Morning Briefing Global Edition Achleitner Joins the Circus

The European Central Bank is getting more than it bargained for, and VW supervisory board chief Hans Dieter Pötsch is telling staff to tighten their belts while he loosens his two notches.
Animal spirits at Deutsche: The cats are starting to bear their teeth.

Just when you thought Republicans were the only ones getting personal, things have gotten ugly between the Democrats. Bernie Sanders’ wins have put extra swagger in his step, and he’s taking direct aim at Hillary Clinton, claiming she isn’t qualified to be president. There are a lot of ways to disqualify for the country’s highest office. An underhanded attack on your own party colleague is one of them.


Protocols published by the U.S. Federal Reserve reveal deep uncertainty about the future of our money. Some people, fearing a new bubble, want to tighten interest rate policy after years of flooding the markets with liquidity. Others warn of market turbulence if money becomes more expensive.

The crazy thing is: Both camps are probably right. The question isn’t whether things are going to spiral out of control, but when.


Depending on whom you ask, the ECB has done too much or too little to pull the euro zone out of its funk.

There are also two camps in Europe when it comes to our own central bank. Depending on whom you ask, the ECB has done too much or too little to pull the euro zone out of its funk.

The Frankfurt-based central bank has seen its job description morph from behind-the-scenes manager to crisis fighting superhero, monitoring bail-out programs, doling out emergency loans and propping up debt-ridden governments. But the bank is starting to get sick and tired of working overtime to pick up the slack.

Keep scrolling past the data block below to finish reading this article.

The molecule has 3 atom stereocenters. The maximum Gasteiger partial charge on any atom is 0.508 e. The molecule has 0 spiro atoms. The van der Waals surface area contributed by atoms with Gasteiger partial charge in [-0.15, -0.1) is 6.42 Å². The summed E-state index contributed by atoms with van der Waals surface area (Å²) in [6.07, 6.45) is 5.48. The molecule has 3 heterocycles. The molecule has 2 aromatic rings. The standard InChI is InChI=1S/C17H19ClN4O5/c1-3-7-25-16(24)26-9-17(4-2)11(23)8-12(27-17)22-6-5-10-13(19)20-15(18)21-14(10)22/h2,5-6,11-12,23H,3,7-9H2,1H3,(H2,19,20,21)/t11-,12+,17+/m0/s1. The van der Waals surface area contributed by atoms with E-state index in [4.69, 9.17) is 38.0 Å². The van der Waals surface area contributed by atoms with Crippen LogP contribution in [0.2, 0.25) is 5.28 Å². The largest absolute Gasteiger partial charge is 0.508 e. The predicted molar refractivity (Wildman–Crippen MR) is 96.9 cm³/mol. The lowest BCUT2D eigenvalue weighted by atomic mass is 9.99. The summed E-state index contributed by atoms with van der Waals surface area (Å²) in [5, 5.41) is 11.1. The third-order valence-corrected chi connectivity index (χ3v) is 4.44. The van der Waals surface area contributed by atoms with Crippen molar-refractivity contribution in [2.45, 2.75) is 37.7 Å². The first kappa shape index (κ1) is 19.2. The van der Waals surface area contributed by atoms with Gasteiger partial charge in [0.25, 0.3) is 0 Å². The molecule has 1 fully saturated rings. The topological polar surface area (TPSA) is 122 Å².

A lot of people have been hurt by VW’s diesel emissions manipulation scandal – not least the company’s own rank-and-file, shareholders and customers. But one person isn’t feeling the pain: Supervisory board chief Hans Dieter Pötsch.

His shift last October from CFO to head of the supervisory board was sweetened with a juicy €10-million bonus – that’s €8.5 million more than his basic salary up to now.


And Pötsch finds that neither strange nor inappropriate. Since he didn’t ask for his elevation and has a contract valid until 2017, it’s only rational his base salary plus bonus should be paid out, he argues. Pötsch has agreed to forego his supervisory board pay for 2016 and 2017 so as not to double-dip. But somehow his rationale doesn’t fly.

His €10-million Dankeschön comes at a time when VW employees are being forced to tighten their belts. Péter Szijjártó, Hungary's foreign minister

Pötsch, as CFO, is one of the people responsible for VW’s crisis. Investigations into the role he played in the fiasco are ongoing. What’s more: His €10-million Dankeschön comes at a time when VW employees are being forced to tighten their belts. The very rational Pötsch fails to see that what’s good for the goose is good for the gander, when it comes to sharing the pain. Never before has Volkswagen – literally, The People’s Car – been as far away from the people.


It’s not a mutiny yet, but Deutsche Bank’s big investors are starting to gripe – right now mostly about Paul Achleitner. In a WirtschaftsWoche interview, Deutsche Bank’s supervisory board chief didn’t take the kvetching sitting down. He defended his strategy and decision to hire John Cryan as new chief executive: “We were prepared.”

But as we know from John Maynard Keynes, financial markets aren’t driven by arguments but “animal spirits.” Viewed that way, Achleitner is the trainer and the beasts of prey are inching ever closer. They’re not biting yet, but they are starting to snarl.


My Handelsblatt Morning Briefing Global Edition is an e-mail newsletter sent to your inbox at around 6 a.m. each weekday Wall Street time. It gives you the most important news from Germany and Europe. To reach me: [email protected]